The trial of Radovan Karadzic continued after the Tribunal’s winter recess with the evidence of a witness who survived the execution of about 1,000 Muslim men and boys at the Petkovci dam in the night of 14 July 1995. After the witness finished his evidence, the prosecution called British pathologist John Clark. From 1999 to 2001, Clark was in charge of the post mortems of the victims exhumed from Srebrenica mass graves

Radovan Karadzic in the courtroomRadovan Karadzic in the courtroom

The trial of former Republika Srpska president Radovan Karadzic continued today with the evidence of Witness KDZ 045. The witness described the execution of the captured men and boys at the Petkovci dam. As alleged in the indictment, the Serb forces executed about 1,000 Muslim captives at that site in the night of 14 July 1995. The witness’s testimony at the trial of Radoslav Krstic was admitted into evidence today, as were the photos of the school in Petkovci and the crime scene at the dam.

According to the summary of the witness’s previous evidence, after the fall of Srebrenica on 11 July 1995 the column of about 13,000 to 15,000 men and 300 women headed towards the territory under the BH Army control through the woods. The witness was in the rear of the column. He could hear the Serb soldiers calling the Muslims to surrender over a loudhailer. The Serb soldiers assured the Muslims they would be treated in line with the Geneva conventions. The witness and 30 other people decided to surrender.

However, instead of being exchanged as they had been promised, the prisoners were first taken to Konjevic Polje and then to a football stadium in Nova Kasaba. Ratko Mladic visited them there. After Mladic left, the witness and about 100 prisoners were ordered to get on a truck where they were held the whole night and the next morning. During the night, the witness heard screams, groans, calls for help and bursts of gunfire. Five prisoners were taken from the truck, never to return.

The next day, the witness and other prisoners were taken to the school in Petkovci in trucks. The prisoners were ordered to run a gauntlet of soldiers to the school with their hands on back of their heads. The soldiers hit the prisoners with rifle butts and forced them to shout ‘long live Republika Srpska’ and ‘Srebrenica is Serbian’. The witness was ordered to strip to the waist and go back to the truck. The witness and the other prisoners were then taken by truck to an illuminated field near the dam. It was already covered with dead bodies. The prisoners were taken out in groups of five and were then shot in the back.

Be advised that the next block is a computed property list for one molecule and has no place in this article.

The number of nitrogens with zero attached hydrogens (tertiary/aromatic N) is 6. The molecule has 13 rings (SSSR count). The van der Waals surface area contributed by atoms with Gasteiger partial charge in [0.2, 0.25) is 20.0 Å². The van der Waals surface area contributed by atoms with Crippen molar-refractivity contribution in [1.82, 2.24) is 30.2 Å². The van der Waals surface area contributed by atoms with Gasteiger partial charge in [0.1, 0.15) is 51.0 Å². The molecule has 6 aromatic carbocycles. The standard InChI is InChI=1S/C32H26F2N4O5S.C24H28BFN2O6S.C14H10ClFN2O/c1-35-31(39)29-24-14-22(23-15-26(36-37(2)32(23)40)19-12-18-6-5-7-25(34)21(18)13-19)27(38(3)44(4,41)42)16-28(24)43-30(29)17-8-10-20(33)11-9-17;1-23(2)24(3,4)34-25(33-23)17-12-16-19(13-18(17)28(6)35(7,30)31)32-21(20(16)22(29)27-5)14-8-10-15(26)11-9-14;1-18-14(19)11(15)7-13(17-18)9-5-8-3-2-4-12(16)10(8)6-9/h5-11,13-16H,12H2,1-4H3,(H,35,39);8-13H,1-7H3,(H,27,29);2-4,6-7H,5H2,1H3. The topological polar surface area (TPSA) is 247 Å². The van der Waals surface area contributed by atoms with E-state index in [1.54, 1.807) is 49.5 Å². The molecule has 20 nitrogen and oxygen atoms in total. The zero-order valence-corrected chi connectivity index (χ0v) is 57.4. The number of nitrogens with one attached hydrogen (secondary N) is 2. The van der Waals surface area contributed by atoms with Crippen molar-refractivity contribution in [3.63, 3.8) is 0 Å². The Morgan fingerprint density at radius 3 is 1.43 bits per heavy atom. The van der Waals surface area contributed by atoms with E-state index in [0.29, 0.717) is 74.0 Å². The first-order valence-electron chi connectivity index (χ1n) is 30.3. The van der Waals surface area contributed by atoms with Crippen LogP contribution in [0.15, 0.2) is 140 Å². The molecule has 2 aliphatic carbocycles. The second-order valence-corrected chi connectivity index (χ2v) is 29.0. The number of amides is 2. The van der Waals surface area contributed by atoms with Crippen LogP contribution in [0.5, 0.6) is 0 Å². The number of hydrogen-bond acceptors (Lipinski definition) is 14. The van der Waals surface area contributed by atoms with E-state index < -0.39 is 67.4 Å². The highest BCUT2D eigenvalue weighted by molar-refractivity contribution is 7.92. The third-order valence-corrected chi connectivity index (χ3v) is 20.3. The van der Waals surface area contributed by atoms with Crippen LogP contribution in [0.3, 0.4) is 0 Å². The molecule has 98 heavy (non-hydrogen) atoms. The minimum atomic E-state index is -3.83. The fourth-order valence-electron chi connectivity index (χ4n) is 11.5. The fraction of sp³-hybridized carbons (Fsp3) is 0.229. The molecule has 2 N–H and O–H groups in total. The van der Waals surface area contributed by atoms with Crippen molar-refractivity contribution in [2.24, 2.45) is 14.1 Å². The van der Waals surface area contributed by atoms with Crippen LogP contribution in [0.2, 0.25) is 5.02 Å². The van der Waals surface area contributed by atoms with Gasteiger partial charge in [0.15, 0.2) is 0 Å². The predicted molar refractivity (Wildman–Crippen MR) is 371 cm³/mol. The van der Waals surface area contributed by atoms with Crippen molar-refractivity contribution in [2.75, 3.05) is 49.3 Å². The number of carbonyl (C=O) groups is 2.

When fire was opened on his group, the witness fell facedown over the bodies of the prisoners who had already been killed and tried to tuck his head beneath their legs. The witness remained there for some time playing dead and listening to the soldiers fire single shots to the heads of those who were wounded. When the soldiers left, the witness and another survivor hid in a nearby concrete culvert. The next day, they headed towards Tuzla and two days later crossed into the territory under the BH Army control.

In the cross-examination, Karadzic put it to the witness that from mid-April to mid-July 1992 the witness was in the Territorial Defense, that his unit attacked the Serb villages and that the subsequent executions were carried out as revenge. In a bid to ‘establish the unfortunate results of the civil war’, as he put it, Karadzic brought up a BH Army document which states that about 10,000 fighters crossed into the liberated territory from Srebrenica. According to the document, a large number of Muslim soldiers committed suicide when they saw that they would fall into the hands of Serb forces. The witness confirmed that he saw a couple of such cases when he surrendered but dismissed the possibility that there were many such cases.

The survivor from the Petkovci dam was followed in the witness stand by British pathologist John Clark. From 1999 to 2001, Clark headed the team of experts conducting post mortems on the remains of the victims exhumed from the Srebrenica mass graves. In the reports on the exhumations in Kozluk, Konjevic Polje, Nova Kasaba and Glogova, the witness concludes that nothing in the findings indicates that the victims were killed in combat. In the cross-examination, set to continue tomorrow, Karadzic tried to prove the opposite.